Set ten years after the events of Prometheus, the sixth entry in the Alien franchise (I refuse to count Alien vs Predator and AVP: Requiem) finds us on-board the Covenant on an intergalactic IVF mission. After a freak accident jolts the crew out of cryosleep, a signal from an inhabitable planet begs investigation. Thankfully, it’s a planet that doesn’t harbour a mutable weaponized pathogen. No, wait!
Acting captain Oram (Crudup) struggles to take control of the situation; Daniels (Waterson) is dependable but grieving the death of bae/her former captain, whilst Walter (Fassbender), the ship’s synthetic is part-protector, part-patroniser. Danny McBride’s pilot Tennesse (surprisingly) is the only other character to evoke empathy. Crew: expendable.
The action sequences prove that Director Ridley Scott’s clearly been drinking his LSV (-426). As is always effective with the franchise, the fray in Covenant is often confined, tight & scrappy which although familiar, is no less exhilarating. However, the encounters in the planet’s wide open feel fresh and fraught with agoraphobia, where the crew’s itchy trigger fingers only aid the alien. The moments of familiarity will no doubt make some mardy as it did with Star Wars: The Force Awakens. Just as the Star Wars universe has a penchant for baddies that wear black and planet-sized weapons with gaping engineering flaws, Covenant takes place in the Alien universe where eggs hatch, faces get hugged, and airlocks are key. There is enough variation in the births, deaths and funerals to shock both the purists and the casual fans.
As is customary though, there are the common issues that plague franchises that I’ll christen Prequel Dysmorphia. The technology on the Covenant far upstages anything seen years later on either the Nostromo space truck in Alien or the USS Sulacco in Aliens. Although it is comforting to know that iPad knock-offs will still be a thing in the future. In a similar vein, the new alien Neomorph would be pacing ahead of the original Xenomorph on their own version of the Evolution of Man. Of course this is inevitable with advances in both filmmaking and film audiences, but it still doesn’t contribute to the suspense of disbelief.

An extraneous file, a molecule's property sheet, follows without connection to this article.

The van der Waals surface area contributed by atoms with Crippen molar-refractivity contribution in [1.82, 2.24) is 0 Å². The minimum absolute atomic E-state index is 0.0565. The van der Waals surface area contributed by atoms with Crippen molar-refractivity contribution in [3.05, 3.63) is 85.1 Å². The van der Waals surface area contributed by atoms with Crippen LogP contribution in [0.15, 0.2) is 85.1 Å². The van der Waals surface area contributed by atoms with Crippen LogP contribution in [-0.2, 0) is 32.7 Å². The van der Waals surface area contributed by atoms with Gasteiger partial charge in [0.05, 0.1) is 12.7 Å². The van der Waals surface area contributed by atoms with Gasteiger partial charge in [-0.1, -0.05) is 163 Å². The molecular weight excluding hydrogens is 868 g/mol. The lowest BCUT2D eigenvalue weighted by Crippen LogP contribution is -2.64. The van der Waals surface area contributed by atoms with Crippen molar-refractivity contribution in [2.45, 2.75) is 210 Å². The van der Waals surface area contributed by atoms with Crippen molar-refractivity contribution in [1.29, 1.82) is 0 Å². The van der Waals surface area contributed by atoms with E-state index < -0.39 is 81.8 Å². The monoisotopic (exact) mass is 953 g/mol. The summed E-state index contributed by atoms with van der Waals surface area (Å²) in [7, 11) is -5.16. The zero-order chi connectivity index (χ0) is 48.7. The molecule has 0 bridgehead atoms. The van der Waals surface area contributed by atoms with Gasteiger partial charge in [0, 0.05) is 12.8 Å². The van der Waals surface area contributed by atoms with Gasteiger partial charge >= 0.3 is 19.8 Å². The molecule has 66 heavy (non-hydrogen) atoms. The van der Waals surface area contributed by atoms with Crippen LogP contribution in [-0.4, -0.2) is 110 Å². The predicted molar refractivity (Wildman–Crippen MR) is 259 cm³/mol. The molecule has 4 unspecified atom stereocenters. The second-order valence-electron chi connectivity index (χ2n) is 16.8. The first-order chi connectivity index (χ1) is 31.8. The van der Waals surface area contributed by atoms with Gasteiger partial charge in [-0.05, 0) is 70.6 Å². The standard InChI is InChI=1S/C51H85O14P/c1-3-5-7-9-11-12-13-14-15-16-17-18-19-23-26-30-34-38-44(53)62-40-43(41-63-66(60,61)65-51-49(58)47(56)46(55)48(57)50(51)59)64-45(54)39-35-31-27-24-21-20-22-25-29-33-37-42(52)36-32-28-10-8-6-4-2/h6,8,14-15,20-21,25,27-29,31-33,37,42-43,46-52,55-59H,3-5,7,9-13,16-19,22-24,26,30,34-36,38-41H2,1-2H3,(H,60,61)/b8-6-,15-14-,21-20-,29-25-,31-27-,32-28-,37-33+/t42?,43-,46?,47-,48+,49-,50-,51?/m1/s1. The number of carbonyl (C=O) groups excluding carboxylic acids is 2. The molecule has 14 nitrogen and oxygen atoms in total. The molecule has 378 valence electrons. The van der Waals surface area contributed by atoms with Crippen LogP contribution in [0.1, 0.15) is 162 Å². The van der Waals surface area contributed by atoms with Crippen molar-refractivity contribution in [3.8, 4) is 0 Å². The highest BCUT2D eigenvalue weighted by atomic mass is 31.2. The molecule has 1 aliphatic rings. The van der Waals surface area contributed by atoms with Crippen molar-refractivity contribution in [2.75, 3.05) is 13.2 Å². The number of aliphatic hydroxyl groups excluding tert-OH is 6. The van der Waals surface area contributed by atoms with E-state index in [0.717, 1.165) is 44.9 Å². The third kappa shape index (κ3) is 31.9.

Sadly, the third act adds to this with Daniels doing her best ‘”George of the Jungle” impression from the port of the in-flight jump ship. So impressive, they thought, that they’d try it twice. Shortly after, it’s discovered that Daniels would get her money’s worth on an arcade claw machine and the finale somehow manages to be simultaneously innovative and predictable. The eye rolls don’t detract from the stunning visual effects though. Scott’s simply showing off here; never more so than we see double as Walter learns to play the recorder, courtesy of an exceptional teacher. Ridley Scott also clearly has English Lit students in mind too, with a character poignantly quoting Ozymandias, yet attributing it to Byron as opposed to the Bysche. “A minus. See me!”
Talk of Alien: Covenant being perhaps the most ambitious sci-fi film may be off target but when the blood isn’t flowing, the mythology is growing. The former Star Beast’s history has effectively been rewritten here and steeped in a sense of irony, religious theology and causality. Whilst comic book fans’ chests will be bursting with anger and talk of retconning, Alien: Covenant is infinitely more satisfying than Prometheus as a result.
Is this the masterpiece that fans craved? No. But it’s mostly the best Alien film since Aliens. Mostly.
This is Robb Sheppard, last surviving member of Red Bezzle Brand, signing off.